art of communication

* take turns with your baby and honor what she has to say, providing plenty of time for the baby to respond.
* As your baby watches your mouth, he will learn how to shape his mouth for appropriate speech

Sing Together!!

**Singing together is FUN! The baby is learning while playing, which is the essential "work" of early childhood
**Songs use repetition, which strengthens the child's neural connections.
**Songs teach the child how to communicate with gestures, an important step in expressive speech for young children
**Singing enables the child to learn the individual phonemes of speech


Use "Parallel Talk" and "Stretch Talk"

**Tell the child what he/she is doing to make the speech relevant
**When the child says "Dog" and you say "Yes, you see a fluffy dog," you are stretching the child's speech and increasing his/her verbal competence
**As you interact verbally with the child about what he/she is doing, you are teaching the child about verbal problem-solving
**Since the child is egocentric, he/she will pay attention better to speech that is centered around what he is doing

Read Together

**The most important predictor of literary competence, reading together is critical!
**Reading brings routine to the child's world, the structure around which allows the brain
to create optimal connections
**Allow the child to manipulate the book and respond to his interest. Don't worry about reading all of the text in the book. Label pictures and tell your child what he is seeing.
**Answer any question that your child poses. Give concise answers and allow the child to continue asking questions if necessary.
**Hold your child on your lap while you read to send important messages of security, trust and affirmation
**Reading increases vocabulary, bonding, language awareness, context/knowledge of the world and empathy


Have fun making language an important part of the child/caregiver relationship! Your efforts will reap rewards as you see your child enter school with the confidence and competence to be a lifelong learner.

Images in order of appearance from the following websites off google images:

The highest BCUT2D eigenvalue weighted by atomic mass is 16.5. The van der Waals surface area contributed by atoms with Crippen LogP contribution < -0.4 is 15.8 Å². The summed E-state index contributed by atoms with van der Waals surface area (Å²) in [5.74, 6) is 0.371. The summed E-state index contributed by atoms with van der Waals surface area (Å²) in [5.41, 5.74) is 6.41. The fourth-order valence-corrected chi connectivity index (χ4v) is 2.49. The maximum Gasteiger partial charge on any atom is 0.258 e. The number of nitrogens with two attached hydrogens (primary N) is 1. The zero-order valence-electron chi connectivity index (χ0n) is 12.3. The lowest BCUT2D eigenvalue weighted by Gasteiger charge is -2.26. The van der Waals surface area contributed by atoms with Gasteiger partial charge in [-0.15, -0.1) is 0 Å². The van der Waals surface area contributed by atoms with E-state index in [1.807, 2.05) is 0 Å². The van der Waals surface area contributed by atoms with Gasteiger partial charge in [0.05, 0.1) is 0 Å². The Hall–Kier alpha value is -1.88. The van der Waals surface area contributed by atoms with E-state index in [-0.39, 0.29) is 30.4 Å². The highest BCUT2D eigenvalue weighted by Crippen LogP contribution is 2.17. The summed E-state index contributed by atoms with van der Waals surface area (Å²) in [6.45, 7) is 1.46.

www.the-essential-infant-resource-for-moms.com (first two)
www.gettyimages.com
www.thelearningcommunity.us

Friday, October 1, 2010

Pre-K Approaches to Learning





Exhibiting creativity...







Look for your child to...
Use imagination to generate a variety of ideas.

Your child may...




  • Make up words, songs or stories.
  • Engage in pretend play.
  • Make changes to a familiar story by adding actions or characters.
  • Express ideas through art, construction, movement or music.

You can support your child...


  • Play pretend games, talk silly talk or sing rhyming songs that either you or your child make up. Make up different ending to a favorite story.
  • Act out pretend stories with your child, and let her be the teacher or the doctor or the mother.
  • Let you child take the lead in pretend play. Try to expand her activities (e.g., say “Oh, you’re a firefighter? There’s a fire here. Please come and bring your hose and ladder!).
  • When she is pretending to be someone, talk to the character she is role-playing. If she is pretending to be a waitress, talk to her in the way adults would talk in a restaurant (e.g., say, “I’d like to see a menu, please.”).
  • Many young children have imaginary friends. If your child has pretend playmates, let her talk and play with them.
  • Provide materials that encourage make-believe play. These could include dolls and doll clothing and equipment, hand and finger puppets, small plastic animals, Little People play sets (including figures of different cultures and races), empty shoeboxes, and art supplies for making play sets.
  • Use an old suitcase or box to house pretend-play supplies such as dress-up clothes, tools for various occupations and writing materials.
  • Provide child-size equipment. Include kitchen utensils and dishes, tools for various occupations, writing materials, sinks, stoves, tables, chairs, beds, etc.
  • Avoid props for pretend play that promote stereotypical behavior, aggression and insensitivity to violence. These might include realistic-looking toys guns, swords and other weapons, and action figures based on characters from violent TV shows an movies.
  • Limit the time your child spends watching television or playing video games. Encourage your child to “play the story” or “make up a new ending” to TV shows or videos you have carefully chosen.

Have Fun!!

Tuesday, September 21, 2010

If I knew then, what I know now!!!


I once had a para-professional comment to me that if she had of been working in preschool years ago, her children would have been much more prepared for kindergarten. Now, I'm sure, as all mothers are, she was much harder on herself than needed to be, but her comment made me think.

I have had 6 years of college, 2 years of experience working with 'rock star' veteran teachers, and several opportunities for professional development on how young children learn. I realized that sometimes I take for granted the things that come naturally to me when teaching children. As an educator, shame on me...

Since this para's comment, I have had ample time to reflect. I have always believed that the parent's role as an educator is invaluable, but now I realize my obligation as an educator to ensure that we as a community are equipping parents with the knowledge and tools they need.

I feel very blessed to work in a community where this has become a joint effort. Our community agencies work in tandem as we combine efforts for the benefit of our youngest learners. Below are a few of the ways that Saint Joseph is ensuring that our parents feel valued and confident that their child is prepared for school.


  • The Saint Joseph School District provides PACT.